• Neglecting work, school or personal obligations

Items for Using Heroin

Warning signs of heroin abuse also include finding items people use to store and take the drug. These may include:

  • Needles
  • Glass pipes
  • Burnt tin foil and spoons
  • Small baggies or balloons
  • Sticky, dark residue from black tar heroin
  • Items that can be tied around the arm or leg to prep veins
  • Cigarette filters

Signs of Heroin Addiction

Heroin is extremely addictive. Some addiction experts put it at the top of the list of addictive substances. It’s hard to just “try” heroin. Heroin users say the high of heroin is like none other. They turn their lives upside down to experience that high again and again.

Casual heroin use can quickly progress to heroin abuse and addiction. If you’re worried that you or a loved one has a heroin problem, review these heroin addiction signs:

  • Having heroin withdrawal symptoms without the drug (see heroin withdrawal below)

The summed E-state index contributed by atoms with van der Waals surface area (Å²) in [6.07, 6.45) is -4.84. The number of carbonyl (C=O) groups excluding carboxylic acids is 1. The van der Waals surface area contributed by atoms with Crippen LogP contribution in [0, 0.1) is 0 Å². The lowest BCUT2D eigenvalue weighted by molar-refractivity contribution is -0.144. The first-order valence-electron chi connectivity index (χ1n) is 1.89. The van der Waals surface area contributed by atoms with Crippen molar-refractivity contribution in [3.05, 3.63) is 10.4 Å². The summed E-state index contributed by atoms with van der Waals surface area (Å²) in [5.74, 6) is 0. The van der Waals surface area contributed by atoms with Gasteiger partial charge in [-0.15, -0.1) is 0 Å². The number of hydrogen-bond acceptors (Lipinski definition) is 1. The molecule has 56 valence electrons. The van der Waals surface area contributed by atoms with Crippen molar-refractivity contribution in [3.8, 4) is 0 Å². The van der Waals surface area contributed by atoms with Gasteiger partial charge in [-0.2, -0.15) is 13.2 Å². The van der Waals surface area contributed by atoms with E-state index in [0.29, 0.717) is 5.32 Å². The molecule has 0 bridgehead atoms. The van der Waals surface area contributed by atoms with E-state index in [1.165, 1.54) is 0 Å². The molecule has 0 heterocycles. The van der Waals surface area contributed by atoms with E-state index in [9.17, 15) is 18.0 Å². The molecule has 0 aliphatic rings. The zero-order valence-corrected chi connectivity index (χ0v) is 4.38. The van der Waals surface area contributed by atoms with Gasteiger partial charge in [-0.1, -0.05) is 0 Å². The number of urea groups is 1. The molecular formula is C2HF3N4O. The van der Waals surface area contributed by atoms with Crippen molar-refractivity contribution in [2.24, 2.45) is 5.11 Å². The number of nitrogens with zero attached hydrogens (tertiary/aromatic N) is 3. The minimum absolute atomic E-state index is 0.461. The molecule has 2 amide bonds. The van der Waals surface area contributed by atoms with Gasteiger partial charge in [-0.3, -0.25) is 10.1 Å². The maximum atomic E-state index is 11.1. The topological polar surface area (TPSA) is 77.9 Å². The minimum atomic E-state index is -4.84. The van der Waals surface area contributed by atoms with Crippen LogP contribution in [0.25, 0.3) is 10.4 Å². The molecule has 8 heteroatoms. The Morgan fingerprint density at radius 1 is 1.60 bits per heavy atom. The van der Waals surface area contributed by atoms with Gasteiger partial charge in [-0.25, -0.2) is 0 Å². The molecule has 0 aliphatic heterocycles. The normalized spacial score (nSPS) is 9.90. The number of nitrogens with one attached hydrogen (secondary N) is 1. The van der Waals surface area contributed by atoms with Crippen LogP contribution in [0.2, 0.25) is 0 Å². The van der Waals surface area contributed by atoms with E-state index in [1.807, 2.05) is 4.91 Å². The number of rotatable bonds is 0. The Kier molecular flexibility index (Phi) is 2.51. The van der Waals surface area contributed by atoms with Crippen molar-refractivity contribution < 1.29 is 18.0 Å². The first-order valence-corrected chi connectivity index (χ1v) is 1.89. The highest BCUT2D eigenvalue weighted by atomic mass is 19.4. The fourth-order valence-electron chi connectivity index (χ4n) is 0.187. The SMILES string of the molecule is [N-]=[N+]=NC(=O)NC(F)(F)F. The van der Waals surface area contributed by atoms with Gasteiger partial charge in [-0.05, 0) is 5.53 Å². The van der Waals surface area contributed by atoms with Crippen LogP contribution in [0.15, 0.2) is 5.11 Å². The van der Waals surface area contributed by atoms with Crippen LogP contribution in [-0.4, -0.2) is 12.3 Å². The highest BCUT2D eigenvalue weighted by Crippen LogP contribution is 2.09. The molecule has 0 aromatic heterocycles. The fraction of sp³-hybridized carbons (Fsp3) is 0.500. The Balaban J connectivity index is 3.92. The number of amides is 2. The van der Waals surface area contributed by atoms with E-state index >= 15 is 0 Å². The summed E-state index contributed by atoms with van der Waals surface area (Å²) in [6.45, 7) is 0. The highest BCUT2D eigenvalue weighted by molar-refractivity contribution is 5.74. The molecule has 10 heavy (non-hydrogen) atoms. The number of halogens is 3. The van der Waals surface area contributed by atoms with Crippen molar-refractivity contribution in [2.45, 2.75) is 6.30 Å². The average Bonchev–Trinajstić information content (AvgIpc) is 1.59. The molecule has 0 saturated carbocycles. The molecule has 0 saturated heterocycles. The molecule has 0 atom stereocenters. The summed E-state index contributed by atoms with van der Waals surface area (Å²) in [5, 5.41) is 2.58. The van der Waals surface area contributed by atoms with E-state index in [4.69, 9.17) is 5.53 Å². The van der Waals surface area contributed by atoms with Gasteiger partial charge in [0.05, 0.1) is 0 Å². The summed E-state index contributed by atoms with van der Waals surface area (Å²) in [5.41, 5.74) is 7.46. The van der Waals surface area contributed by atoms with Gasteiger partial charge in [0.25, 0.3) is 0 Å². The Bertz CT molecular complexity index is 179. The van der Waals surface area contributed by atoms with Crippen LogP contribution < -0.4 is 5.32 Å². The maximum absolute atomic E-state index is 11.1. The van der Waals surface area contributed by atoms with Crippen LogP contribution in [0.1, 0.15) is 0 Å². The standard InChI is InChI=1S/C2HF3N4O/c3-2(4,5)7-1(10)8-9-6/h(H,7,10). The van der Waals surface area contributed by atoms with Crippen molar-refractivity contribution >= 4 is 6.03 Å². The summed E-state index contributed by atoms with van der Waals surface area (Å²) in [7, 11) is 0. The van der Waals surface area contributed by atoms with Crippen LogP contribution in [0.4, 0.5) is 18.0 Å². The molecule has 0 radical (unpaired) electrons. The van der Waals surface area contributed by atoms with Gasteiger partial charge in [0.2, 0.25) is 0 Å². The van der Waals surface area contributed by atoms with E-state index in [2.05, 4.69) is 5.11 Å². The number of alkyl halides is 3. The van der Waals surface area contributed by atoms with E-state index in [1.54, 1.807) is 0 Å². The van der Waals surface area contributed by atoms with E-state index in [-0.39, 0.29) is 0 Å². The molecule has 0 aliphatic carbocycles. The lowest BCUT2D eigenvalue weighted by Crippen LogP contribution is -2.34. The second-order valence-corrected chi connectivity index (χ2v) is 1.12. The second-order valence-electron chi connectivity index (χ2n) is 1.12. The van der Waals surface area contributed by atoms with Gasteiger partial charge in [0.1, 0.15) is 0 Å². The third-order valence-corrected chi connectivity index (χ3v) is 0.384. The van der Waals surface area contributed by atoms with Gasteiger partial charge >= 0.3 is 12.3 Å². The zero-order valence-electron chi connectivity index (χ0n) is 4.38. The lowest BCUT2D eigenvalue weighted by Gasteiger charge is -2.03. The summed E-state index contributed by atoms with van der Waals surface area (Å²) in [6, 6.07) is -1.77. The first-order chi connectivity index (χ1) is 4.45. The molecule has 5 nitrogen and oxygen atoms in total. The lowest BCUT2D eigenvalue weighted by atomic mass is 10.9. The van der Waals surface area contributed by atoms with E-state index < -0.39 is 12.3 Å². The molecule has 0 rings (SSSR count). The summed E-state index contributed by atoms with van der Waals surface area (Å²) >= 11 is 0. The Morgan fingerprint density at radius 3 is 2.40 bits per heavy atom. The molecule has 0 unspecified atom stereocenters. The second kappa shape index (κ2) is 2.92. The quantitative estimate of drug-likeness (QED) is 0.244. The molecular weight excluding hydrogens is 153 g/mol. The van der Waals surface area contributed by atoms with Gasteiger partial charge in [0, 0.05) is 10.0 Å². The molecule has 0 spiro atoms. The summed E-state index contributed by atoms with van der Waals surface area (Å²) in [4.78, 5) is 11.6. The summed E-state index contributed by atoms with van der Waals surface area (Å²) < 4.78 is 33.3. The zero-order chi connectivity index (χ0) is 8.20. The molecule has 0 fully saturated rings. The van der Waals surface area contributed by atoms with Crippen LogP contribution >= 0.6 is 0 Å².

• Spending lots of time and energy on getting and using heroin
  • Unsuccessful attempts to quit or cut back on heroin use
  • Agitation and irritability
  • Selling possessions for drug money
  • Stealing for drug money
  • Depression
  • Anxiety
  • Lack of motivation
  • Neglecting work, school, family and friends
  • Financial and legal problems because of heroin use

Signs of Heroin Overdose

Heroin overdose is a real threat. Almost 68% of the 70,200 overdose deaths in 2017 involved opioids including heroin. If you or someone you love is showing signs of heroin overdose call 911. There are medications that can help reverse a heroin overdose before it’s too late.

Signs of a heroin overdose include:

  • Gurgling, choking or snoring sounds
  • Unconsciousness
  • Limp body
  • No pulse or slow pulse